In parallel with the drastic changes in the Turkish economy, Turkish government initiated a comprehensive privatization program in 1980's. Since then, privatization has always been in the agenda of Turkish governments.

The legal basis of privatization originates from the Turkish Constitution. Further, Turkey's Privatization Act No.4046 (the Privatization Act) is the main law introducing principles and rules regarding privatization.

Being a strong financial and political tool in Turkish practice, privatization has been subjected to strict scrutiny by the judicial system. In certain cases, (e.g. privatization of sugar factories and Galataport), such scrutiny has been strongly criticized on the basis that it slows down privatization efforts and the financial and sociological restructuring in Turkey accordingly. Yet, the Turkish government's commitment to proceed with privatization is an ongoing one and underlines its legal basis.

Below, we set out our comments on privatization under Turkish law.

I. Privatization under the Turkish Constitution

Privatization was not openly mentioned in the Turkish Constitution until the 1999 amendment. However, even before the 1999 amendment, Turkey's Constitutional Court was recognizing privatization as a legitimate financial tool at the disposal of the government as long as it was subjected to detailed legislative statutes. Therefore, when Article 47 of the Constitution was amended in 1999 to include "privatization", what had already been recognized by the judiciary was cemented.

Article 47 does not include any criteria as to which public services fall within the legal scope of privatization and which do not. Some Turkish scholars argue that certain articles of the Constitution assigning certain public services (e.g. education, social security) to "the State" or "the Administration" cannot be privatized. This has so far been a "theoretical debate" since there is no judicial precedent declaring any legislative statute "unconstitutional" on the basis that it opens up areas and services to privatization that are not allowed by the Constitution.

II. The definition of privatization under Turkish Law

In principle, privatization's major objective is to convert "public" assets into "private" ones by transferring their "ownership" to private entities. However, the Privatization Act does not limit the exercise of privatization to ownership transfer and for example, labels the "grant of operational rights" as privatization too. When, for instance, a highway's "operational rights" are "privatized" under the Privatization Act, this would not include the transfer of the highway's ownership. The highway itself would remain as "public domain", but the holder of operational rights would be entitled to take initiative as if it were the "owner" under the supervision of the relevant authority (i.e. the Ministry of Transportation and the General Directorate of Highways). Accordingly, at the end of the authorization period, the private entity (i.e. holder of operational rights) would be required to "return" the highway both physically and legally without receiving any payment from the Government.1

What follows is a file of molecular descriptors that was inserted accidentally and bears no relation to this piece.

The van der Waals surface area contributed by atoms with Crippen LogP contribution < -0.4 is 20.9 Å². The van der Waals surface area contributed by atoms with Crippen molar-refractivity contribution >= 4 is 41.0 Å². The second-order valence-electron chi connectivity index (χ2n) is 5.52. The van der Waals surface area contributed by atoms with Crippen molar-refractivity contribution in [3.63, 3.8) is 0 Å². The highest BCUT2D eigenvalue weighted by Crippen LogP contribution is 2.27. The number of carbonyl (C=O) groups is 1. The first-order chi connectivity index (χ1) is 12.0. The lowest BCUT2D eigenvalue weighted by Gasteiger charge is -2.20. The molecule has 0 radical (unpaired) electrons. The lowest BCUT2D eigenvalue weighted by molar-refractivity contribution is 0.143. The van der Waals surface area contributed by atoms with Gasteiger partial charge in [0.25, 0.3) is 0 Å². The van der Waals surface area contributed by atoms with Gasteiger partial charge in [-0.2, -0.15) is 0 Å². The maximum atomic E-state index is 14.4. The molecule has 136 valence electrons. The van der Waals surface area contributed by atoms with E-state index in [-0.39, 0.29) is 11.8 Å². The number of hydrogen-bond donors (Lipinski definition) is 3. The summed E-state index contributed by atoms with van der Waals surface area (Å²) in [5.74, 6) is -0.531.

III. Privatization step-by-step

Below, we set out the privatization methods step-by-step.

The making of the privatization decision - The Privatization High Council (the PHC), a decision-making body positioned within the central administration of Turkey is chaired by the Prime Minister. The PHC has four other minister members of the Prime Minister's choice. The PHC decides which public services should be privatized-meaning they should be added to the privatization program carried out by the Privatization Administration (the PA). Once the PHC decides, the relevant public agency is required to start the procurement process under the supervision of the PA as determined by the PHC.

Procurement starts - The relevant public agency (e.g. the General Directorate of Highways) forms a "procurement commission" (the Commission) to execute the PHC's specific privatization decision. The procurement process starts with an official announcement inviting the potential bidders to the tender.

Privatization methods – The Privatization Act lists a number of privatization methods:

  • sales;
  • lease;
  • grant of operational rights;
  • establishment of property rights other than ownership; and
  • profit sharing model.

Candidates compete – The Privatization Act contains various tender methods such as:

  • closed bidding,
  • bargaining,
  • public auction,
  • closed bidding among designated bidders.

On the methods other than sales –including the grant of operational rights- the relevant public agency's discretion is limited. The agency may either choose the "bargaining" or "public auction method", by considering the attributes and properties of the organization in the scope of privatization, characteristics of the services offered and structure and legal status thereof.2

The winner is announced - At the end of the procurement process, the Commission announces its decision as to which bid is chosen. This decision does not become effective unless approved by the PHC.

The Contract is signed - After receiving the PHC's approval, the agency invites the winning bidder to sign the contract including all the details of the relevant privatization (the Contract). Signing of the Contract officially ends the procurement phase and according to the timeframe stated in the procurement announcement, the winner becomes entitled to take over the management of the facility, or the ownership of certain properties, etc., depending on the substance of the procurement.

IV. Judicial review and arbitration